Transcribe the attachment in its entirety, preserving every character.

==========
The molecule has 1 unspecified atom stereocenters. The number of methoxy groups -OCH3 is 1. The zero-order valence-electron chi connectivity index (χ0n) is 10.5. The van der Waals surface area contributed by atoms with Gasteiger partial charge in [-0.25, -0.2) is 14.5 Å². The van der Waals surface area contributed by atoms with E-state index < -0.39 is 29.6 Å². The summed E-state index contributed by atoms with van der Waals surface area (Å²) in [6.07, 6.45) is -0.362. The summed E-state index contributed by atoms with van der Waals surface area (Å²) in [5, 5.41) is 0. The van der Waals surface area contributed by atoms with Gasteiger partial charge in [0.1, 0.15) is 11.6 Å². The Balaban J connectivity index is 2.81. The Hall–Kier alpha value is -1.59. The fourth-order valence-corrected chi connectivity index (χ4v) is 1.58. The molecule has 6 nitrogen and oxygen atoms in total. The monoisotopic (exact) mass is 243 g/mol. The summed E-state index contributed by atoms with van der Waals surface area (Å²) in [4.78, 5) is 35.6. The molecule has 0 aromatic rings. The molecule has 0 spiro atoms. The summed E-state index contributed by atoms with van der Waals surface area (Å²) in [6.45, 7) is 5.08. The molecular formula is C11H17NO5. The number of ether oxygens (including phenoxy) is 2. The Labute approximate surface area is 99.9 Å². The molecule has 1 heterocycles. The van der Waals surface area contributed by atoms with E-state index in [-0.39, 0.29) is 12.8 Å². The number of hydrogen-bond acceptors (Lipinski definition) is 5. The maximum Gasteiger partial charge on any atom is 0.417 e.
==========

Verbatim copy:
The molecule has 1 unspecified atom stereocenters. The number of methoxy groups -OCH3 is 1. The zero-order valence-electron chi connectivity index (χ0n) is 10.5. The van der Waals surface area contributed by atoms with Gasteiger partial charge in [-0.25, -0.2) is 14.5 Å². The van der Waals surface area contributed by atoms with E-state index < -0.39 is 29.6 Å². The summed E-state index contributed by atoms with van der Waals surface area (Å²) in [6.07, 6.45) is -0.362. The summed E-state index contributed by atoms with van der Waals surface area (Å²) in [5, 5.41) is 0. The van der Waals surface area contributed by atoms with Gasteiger partial charge in [0.1, 0.15) is 11.6 Å². The Balaban J connectivity index is 2.81. The Hall–Kier alpha value is -1.59. The fourth-order valence-corrected chi connectivity index (χ4v) is 1.58. The molecule has 6 nitrogen and oxygen atoms in total. The monoisotopic (exact) mass is 243 g/mol. The summed E-state index contributed by atoms with van der Waals surface area (Å²) in [4.78, 5) is 35.6. The molecule has 0 aromatic rings. The molecule has 0 spiro atoms. The summed E-state index contributed by atoms with van der Waals surface area (Å²) in [6.45, 7) is 5.08. The molecular formula is C11H17NO5. The number of ether oxygens (including phenoxy) is 2. The Labute approximate surface area is 99.9 Å². The molecule has 1 heterocycles. The van der Waals surface area contributed by atoms with E-state index in [-0.39, 0.29) is 12.8 Å². The number of hydrogen-bond acceptors (Lipinski definition) is 5. The maximum Gasteiger partial charge on any atom is 0.417 e.